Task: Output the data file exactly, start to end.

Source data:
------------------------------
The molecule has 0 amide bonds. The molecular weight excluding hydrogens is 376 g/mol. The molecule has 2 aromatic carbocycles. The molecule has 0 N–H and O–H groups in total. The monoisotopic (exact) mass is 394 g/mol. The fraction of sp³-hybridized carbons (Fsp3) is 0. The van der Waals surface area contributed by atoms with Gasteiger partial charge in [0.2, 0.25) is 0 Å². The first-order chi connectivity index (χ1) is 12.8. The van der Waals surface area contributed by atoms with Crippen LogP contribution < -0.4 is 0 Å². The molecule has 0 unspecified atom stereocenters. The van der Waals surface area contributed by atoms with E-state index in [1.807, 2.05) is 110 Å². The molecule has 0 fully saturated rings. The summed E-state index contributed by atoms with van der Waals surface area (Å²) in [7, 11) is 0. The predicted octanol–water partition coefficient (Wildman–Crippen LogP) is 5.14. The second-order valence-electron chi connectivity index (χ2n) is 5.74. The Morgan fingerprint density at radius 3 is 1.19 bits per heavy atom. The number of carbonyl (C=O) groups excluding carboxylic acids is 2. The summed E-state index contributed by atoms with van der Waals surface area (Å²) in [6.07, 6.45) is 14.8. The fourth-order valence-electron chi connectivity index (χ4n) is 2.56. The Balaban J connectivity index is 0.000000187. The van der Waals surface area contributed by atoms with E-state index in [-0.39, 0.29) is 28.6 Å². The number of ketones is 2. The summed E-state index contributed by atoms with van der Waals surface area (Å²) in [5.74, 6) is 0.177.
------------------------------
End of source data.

The molecule has 0 amide bonds. The molecular weight excluding hydrogens is 376 g/mol. The molecule has 2 aromatic carbocycles. The molecule has 0 N–H and O–H groups in total. The monoisotopic (exact) mass is 394 g/mol. The fraction of sp³-hybridized carbons (Fsp3) is 0. The van der Waals surface area contributed by atoms with Gasteiger partial charge in [0.2, 0.25) is 0 Å². The first-order chi connectivity index (χ1) is 12.8. The van der Waals surface area contributed by atoms with Crippen LogP contribution < -0.4 is 0 Å². The molecule has 0 unspecified atom stereocenters. The van der Waals surface area contributed by atoms with E-state index in [1.807, 2.05) is 110 Å². The molecule has 0 fully saturated rings. The summed E-state index contributed by atoms with van der Waals surface area (Å²) in [7, 11) is 0. The predicted octanol–water partition coefficient (Wildman–Crippen LogP) is 5.14. The second-order valence-electron chi connectivity index (χ2n) is 5.74. The Morgan fingerprint density at radius 3 is 1.19 bits per heavy atom. The number of carbonyl (C=O) groups excluding carboxylic acids is 2. The summed E-state index contributed by atoms with van der Waals surface area (Å²) in [6.07, 6.45) is 14.8. The fourth-order valence-electron chi connectivity index (χ4n) is 2.56. The Balaban J connectivity index is 0.000000187. The van der Waals surface area contributed by atoms with E-state index in [-0.39, 0.29) is 28.6 Å². The number of ketones is 2. The summed E-state index contributed by atoms with van der Waals surface area (Å²) in [5.74, 6) is 0.177.